On the path to the singularity

3 min readApr 12
Robot and and human hand, touching index fingers
Photo by cottonbro studio: https://www.pexels.com/photo/bionic-hand-and-human-hand-finger-pointing-6153354/

Yesterday I learned an interesting lesson about the emerging power of artificial intelligence.

I am a consultant, and I among other things I facilitate meetings with large groups of people to gather their insights and opinions on behalf of clients. Often these are consultations to ensure that stakeholder voices are heard in planning processes.

Until now, I’ve employed human beings to take notes, transcribe recordings, and summarize the main themes expressed by participants over the course of the consultation.

Until now.

Last night, I used a free plug in with Zoom. The tool is called Fathom (and no, they haven’t paid me to write this). For now, every user is training the AI, and I’m sure at some point Fathom won’t be free any more. IMHO, it’s just too good to give away.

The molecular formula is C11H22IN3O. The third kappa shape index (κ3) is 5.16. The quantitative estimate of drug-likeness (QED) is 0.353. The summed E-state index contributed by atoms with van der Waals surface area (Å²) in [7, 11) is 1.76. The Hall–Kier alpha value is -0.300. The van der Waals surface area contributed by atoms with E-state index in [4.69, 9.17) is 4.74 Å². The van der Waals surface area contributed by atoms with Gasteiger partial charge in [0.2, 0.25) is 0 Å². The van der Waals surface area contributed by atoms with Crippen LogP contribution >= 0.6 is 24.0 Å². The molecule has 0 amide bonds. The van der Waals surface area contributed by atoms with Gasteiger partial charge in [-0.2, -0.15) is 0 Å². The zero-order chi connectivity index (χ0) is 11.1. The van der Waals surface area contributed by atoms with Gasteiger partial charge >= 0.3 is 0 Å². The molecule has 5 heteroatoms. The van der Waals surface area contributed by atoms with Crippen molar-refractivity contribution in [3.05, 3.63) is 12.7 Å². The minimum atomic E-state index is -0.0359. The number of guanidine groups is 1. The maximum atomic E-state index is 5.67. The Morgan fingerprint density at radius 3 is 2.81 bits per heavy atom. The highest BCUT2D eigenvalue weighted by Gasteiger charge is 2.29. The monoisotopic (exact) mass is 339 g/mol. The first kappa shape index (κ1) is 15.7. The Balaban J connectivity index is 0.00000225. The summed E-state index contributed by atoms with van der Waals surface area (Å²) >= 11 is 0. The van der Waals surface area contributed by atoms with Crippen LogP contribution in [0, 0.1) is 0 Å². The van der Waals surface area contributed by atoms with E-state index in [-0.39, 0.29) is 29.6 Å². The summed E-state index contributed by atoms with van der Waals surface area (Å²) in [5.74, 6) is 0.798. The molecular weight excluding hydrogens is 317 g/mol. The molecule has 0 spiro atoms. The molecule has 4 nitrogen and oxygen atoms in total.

Here are some reasons why.

The recording starts with one click, and the Fathom Zoom AI avatar shows up in the meeting participants list so everyone knows it’s recording. (If you’re not the host, you have to have their permission to record.)

When the meeting is done, the following is available IMMEDIATELY in the cloud:

1. A complete transcription, with hyperlinks to the video/audio recording for each speaker. Like any voice recognition software, there are some funny errors. But mostly it’s pretty accurate, powerful and close enough to correct that fixing mistakes doesn’t take long. (If you’re really on top of things, you can annotate the recording as it is laid down — add flags or highlights to note places or comments where you want to go back and focus your analysis later on.)

2. A transcript of the Zoom chat — once again hyperlinked to the video so you can see what is being said at the same time.

Both of these are readily exportable to the word processing software of your choice.

So far, this is familiar software, perhaps a bit higher quality than I’m used to. But then, the game changer:

Fathom also spits out a succinct, bulleted summary of the discussion.


Without spelling or punctuation…


Recreational writer, collector of antique corkscrews, urban gardener and management consultant to social profit organizations. Proudly Canadian.